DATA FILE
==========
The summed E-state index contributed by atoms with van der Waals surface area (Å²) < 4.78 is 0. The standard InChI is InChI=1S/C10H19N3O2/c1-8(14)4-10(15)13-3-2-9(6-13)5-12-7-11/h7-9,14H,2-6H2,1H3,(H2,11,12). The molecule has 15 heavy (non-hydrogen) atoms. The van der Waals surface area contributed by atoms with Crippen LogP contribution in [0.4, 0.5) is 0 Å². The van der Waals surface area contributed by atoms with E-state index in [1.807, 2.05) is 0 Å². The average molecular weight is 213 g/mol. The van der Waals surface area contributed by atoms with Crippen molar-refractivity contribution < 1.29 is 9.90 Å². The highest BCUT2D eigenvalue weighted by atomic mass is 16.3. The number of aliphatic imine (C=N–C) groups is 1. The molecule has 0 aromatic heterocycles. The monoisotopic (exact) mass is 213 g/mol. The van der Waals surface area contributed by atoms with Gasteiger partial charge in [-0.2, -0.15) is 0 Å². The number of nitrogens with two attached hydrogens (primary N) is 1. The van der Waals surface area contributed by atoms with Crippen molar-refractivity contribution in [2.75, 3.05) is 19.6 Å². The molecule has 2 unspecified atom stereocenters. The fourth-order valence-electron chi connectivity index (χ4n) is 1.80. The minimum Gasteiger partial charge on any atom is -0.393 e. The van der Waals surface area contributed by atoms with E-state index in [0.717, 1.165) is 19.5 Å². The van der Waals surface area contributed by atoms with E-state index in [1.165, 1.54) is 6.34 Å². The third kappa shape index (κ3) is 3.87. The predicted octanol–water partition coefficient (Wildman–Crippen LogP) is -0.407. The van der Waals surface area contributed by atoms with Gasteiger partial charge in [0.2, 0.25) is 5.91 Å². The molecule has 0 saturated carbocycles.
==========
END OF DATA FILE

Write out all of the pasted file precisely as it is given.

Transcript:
The summed E-state index contributed by atoms with van der Waals surface area (Å²) < 4.78 is 0. The standard InChI is InChI=1S/C10H19N3O2/c1-8(14)4-10(15)13-3-2-9(6-13)5-12-7-11/h7-9,14H,2-6H2,1H3,(H2,11,12). The molecule has 15 heavy (non-hydrogen) atoms. The van der Waals surface area contributed by atoms with Crippen LogP contribution in [0.4, 0.5) is 0 Å². The van der Waals surface area contributed by atoms with E-state index in [1.807, 2.05) is 0 Å². The average molecular weight is 213 g/mol. The van der Waals surface area contributed by atoms with Crippen molar-refractivity contribution < 1.29 is 9.90 Å². The highest BCUT2D eigenvalue weighted by atomic mass is 16.3. The number of aliphatic imine (C=N–C) groups is 1. The molecule has 0 aromatic heterocycles. The monoisotopic (exact) mass is 213 g/mol. The van der Waals surface area contributed by atoms with Gasteiger partial charge in [-0.2, -0.15) is 0 Å². The number of nitrogens with two attached hydrogens (primary N) is 1. The van der Waals surface area contributed by atoms with Crippen molar-refractivity contribution in [2.75, 3.05) is 19.6 Å². The molecule has 2 unspecified atom stereocenters. The fourth-order valence-electron chi connectivity index (χ4n) is 1.80. The minimum Gasteiger partial charge on any atom is -0.393 e. The van der Waals surface area contributed by atoms with E-state index in [0.717, 1.165) is 19.5 Å². The van der Waals surface area contributed by atoms with E-state index in [1.165, 1.54) is 6.34 Å². The third kappa shape index (κ3) is 3.87. The predicted octanol–water partition coefficient (Wildman–Crippen LogP) is -0.407. The van der Waals surface area contributed by atoms with Gasteiger partial charge in [0.2, 0.25) is 5.91 Å². The molecule has 0 saturated carbocycles.